Howard Beach: The High Price of Racial Politics

It’s been 30 years since the racially charged death of Michael Griffith during what came to be known as The Howard Beach incident. It’s remembered today as an act of sheer racial bias, but that simplistic narrative is not entirely true.
The White mob included at least one Black kid from Howard Beach. The mob leader was a baby-faced kid named Jon Lester with a Black girlfriend and lots of Black friends.
Today, that’s no big deal. But race and class mixing were not as common back then. The kids who mixed were decidedly differently than those who kept to their own.
Does that make the events which culminated in the death of 23-year-old Michael Griffith on De. 20, 1986, even remotely defensible?
But to compare the territoriality of the working class neighborhoods in NYC’s four outer boros with the sheer racism of The Deep South in this instance is probably inaccurate. Doing so was part of the racial politics played at the time by both Mayor Ed Koch and by Al Sharpton.

Koch was a political opportunist who was willing to play on White fears of Blacks to get elected. Sharpton was a political opportunist who was willing to play on Black fears about Whites to build a name for himself as a Civil Rights crusader.

The rest of us paid a heavy price for the divisive and opportunistic tactics they employed to advance themselves.

koch2I was an 18-year-old in New York City when the Howard Beach killing happened. The racial tensions of the time impacted me more than most Americans because I lived in a minority area of the Bronx and attended college in the heart of Harlem at CCNY at 138th Street and Convent Ave.

The Black community was being hit hard by police brutality and institutionalized racism. It seemed like every week brought a new outrage by police, just as it does today at the national level.

New York City was a racial powder-keg.


I can remember sitting in a car in the Bronx with my best friend Steven Lewis in 1986 and saying “Man, I gotta get the fuck outta here. This place is ready to blow.”

Steve, who is Black, assured me (below right) that he had my back and wouldn’t let anything happen to me. But even at the age of 18 I knew “what time it was” in the parlance of the era.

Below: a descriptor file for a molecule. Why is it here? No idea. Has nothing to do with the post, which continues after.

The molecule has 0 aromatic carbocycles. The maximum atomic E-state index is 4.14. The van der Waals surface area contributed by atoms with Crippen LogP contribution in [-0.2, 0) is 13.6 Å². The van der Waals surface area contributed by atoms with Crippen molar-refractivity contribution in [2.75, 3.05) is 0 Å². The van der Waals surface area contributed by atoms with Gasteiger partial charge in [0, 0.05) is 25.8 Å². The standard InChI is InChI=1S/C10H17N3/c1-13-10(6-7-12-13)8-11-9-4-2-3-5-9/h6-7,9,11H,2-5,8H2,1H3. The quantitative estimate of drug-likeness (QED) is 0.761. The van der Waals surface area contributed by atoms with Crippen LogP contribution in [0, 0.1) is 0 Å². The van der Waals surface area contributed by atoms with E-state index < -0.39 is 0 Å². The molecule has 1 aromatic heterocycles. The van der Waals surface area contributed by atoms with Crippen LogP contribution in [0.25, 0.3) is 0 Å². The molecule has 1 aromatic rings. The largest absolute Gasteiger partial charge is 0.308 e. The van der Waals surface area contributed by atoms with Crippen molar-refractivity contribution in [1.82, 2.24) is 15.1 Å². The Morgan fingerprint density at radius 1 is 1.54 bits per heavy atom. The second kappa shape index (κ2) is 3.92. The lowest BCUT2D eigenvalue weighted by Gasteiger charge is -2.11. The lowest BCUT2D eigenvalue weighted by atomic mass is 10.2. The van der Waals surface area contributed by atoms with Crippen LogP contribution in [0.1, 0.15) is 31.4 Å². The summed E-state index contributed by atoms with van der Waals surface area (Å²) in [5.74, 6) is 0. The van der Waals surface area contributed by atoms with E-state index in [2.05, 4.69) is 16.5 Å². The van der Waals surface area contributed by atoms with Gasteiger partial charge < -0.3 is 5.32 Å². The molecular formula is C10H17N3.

1984ccnysoccer“If this shit blows up you’re not going to be able to do anything about it and neither am I,” I said. “It’s just going to be you and your group and me and my group.”

Why did I feel this way?

Because I spent almost all my time in minority neighborhoods back then.

I knew better than anyone that when Blacks lashed out at racism they invariably lashed out at the poor and middle class Whites living and working beside them. Instead of rich Whites like President Elect Donald Trump.


Sharpton built a national following by crusading against “racist” incidents like Howard Beach and the alleged rape and kidnapping of a pretty young African American teen named Tawana Brawley. The Brawley thing was later proven to be a hoax.

11010506_1648274192069594_4423912982983019770_nBoth of Sharpton’s allies – Alton Maddox and C. Vernon Mason – were disciplined by The New York Bar Association afterward. Mason was disbarred. Maddox was indefinitely suspended.

Sharpton used to extort tickets from people like Michael Jackson whenever he had a concert in the area, by threatening to stick protesters outside the venue. He had a habit of showing up any time a black man was killed by whites, pushing family to the side, and turning the event into a media circus centered around himself.

Black liberals have denounced the opportunistic Sharpton as a “racial arsonist,” comparing the former FBI confidential informant and paid Faux News “source” to Richard Nixon. A more apt comparison may be to Trump, who just channeled the frustration of forgotten working class whites in so-called “flyover country” in much the way Sharpton gave voice to voiceless inner-city Blacks in 1986.

Is either man a hero?

If you’re one of the untouchables they champion in the rising American caste system they sure seem to be. However, these political opportunists are a far cry from the sacrificial leaders who preceded them. Leaders like The Rev. Martin Luther King and John F. Kennedy, who made great sacrifices for the less fortunate.

Economic sufgriff3fering is the sea which the Trumps and Sharptons swim in. They prosper whenever the predatory 1 Percent relegates everyone but themselves, doctors, lawyers, traders, law enforcement and hereditary union members to second-class citizenship. Whenever a divided America neglects its own.


People need this kind of context and this kind of agony of thought. Because fear and group bias are key tools of the 1 Percent’s divide-and-conquer game plan.

Especially now, when every incident of group bias is reflexively attributed to the Alt-Right. As if no incident of group bias ever occurred before Trump was elected.

Do I think the Alt-Right is a real thing?